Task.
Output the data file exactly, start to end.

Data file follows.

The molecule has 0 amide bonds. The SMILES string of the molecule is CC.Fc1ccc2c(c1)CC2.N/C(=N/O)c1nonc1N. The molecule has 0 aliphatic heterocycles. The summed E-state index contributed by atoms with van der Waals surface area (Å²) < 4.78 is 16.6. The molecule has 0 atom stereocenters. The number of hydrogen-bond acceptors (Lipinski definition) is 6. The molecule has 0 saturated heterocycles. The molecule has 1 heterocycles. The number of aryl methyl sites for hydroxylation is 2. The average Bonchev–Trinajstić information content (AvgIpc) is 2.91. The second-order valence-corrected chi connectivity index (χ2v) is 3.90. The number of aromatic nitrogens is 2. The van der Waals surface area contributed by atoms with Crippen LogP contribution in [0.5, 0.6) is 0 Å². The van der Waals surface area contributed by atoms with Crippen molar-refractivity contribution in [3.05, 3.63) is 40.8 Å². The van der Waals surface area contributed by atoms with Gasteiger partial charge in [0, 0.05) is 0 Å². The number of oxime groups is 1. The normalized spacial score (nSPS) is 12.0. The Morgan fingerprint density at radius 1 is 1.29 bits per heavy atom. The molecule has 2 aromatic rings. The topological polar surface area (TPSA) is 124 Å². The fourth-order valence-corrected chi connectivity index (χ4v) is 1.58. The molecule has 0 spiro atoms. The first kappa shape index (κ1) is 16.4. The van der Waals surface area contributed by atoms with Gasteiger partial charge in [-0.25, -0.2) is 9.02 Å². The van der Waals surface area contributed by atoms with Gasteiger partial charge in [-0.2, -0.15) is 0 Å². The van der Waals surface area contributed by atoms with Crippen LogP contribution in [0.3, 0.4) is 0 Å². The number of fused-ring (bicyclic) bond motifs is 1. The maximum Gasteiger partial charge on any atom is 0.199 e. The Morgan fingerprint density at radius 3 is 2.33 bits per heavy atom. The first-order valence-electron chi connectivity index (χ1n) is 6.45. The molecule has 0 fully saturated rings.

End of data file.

The molecule has 0 amide bonds. The SMILES string of the molecule is CC.Fc1ccc2c(c1)CC2.N/C(=N/O)c1nonc1N. The molecule has 0 aliphatic heterocycles. The summed E-state index contributed by atoms with van der Waals surface area (Å²) < 4.78 is 16.6. The molecule has 0 atom stereocenters. The number of hydrogen-bond acceptors (Lipinski definition) is 6. The molecule has 0 saturated heterocycles. The molecule has 1 heterocycles. The number of aryl methyl sites for hydroxylation is 2. The average Bonchev–Trinajstić information content (AvgIpc) is 2.91. The second-order valence-corrected chi connectivity index (χ2v) is 3.90. The number of aromatic nitrogens is 2. The van der Waals surface area contributed by atoms with Crippen LogP contribution in [0.5, 0.6) is 0 Å². The van der Waals surface area contributed by atoms with Crippen molar-refractivity contribution in [3.05, 3.63) is 40.8 Å². The van der Waals surface area contributed by atoms with Gasteiger partial charge in [0, 0.05) is 0 Å². The number of oxime groups is 1. The normalized spacial score (nSPS) is 12.0. The Morgan fingerprint density at radius 1 is 1.29 bits per heavy atom. The molecule has 2 aromatic rings. The topological polar surface area (TPSA) is 124 Å². The fourth-order valence-corrected chi connectivity index (χ4v) is 1.58. The molecule has 0 spiro atoms. The first kappa shape index (κ1) is 16.4. The van der Waals surface area contributed by atoms with Gasteiger partial charge in [-0.25, -0.2) is 9.02 Å². The van der Waals surface area contributed by atoms with Gasteiger partial charge in [-0.2, -0.15) is 0 Å². The van der Waals surface area contributed by atoms with Crippen LogP contribution in [0.3, 0.4) is 0 Å². The number of fused-ring (bicyclic) bond motifs is 1. The maximum Gasteiger partial charge on any atom is 0.199 e. The Morgan fingerprint density at radius 3 is 2.33 bits per heavy atom. The first-order valence-electron chi connectivity index (χ1n) is 6.45. The molecule has 0 fully saturated rings.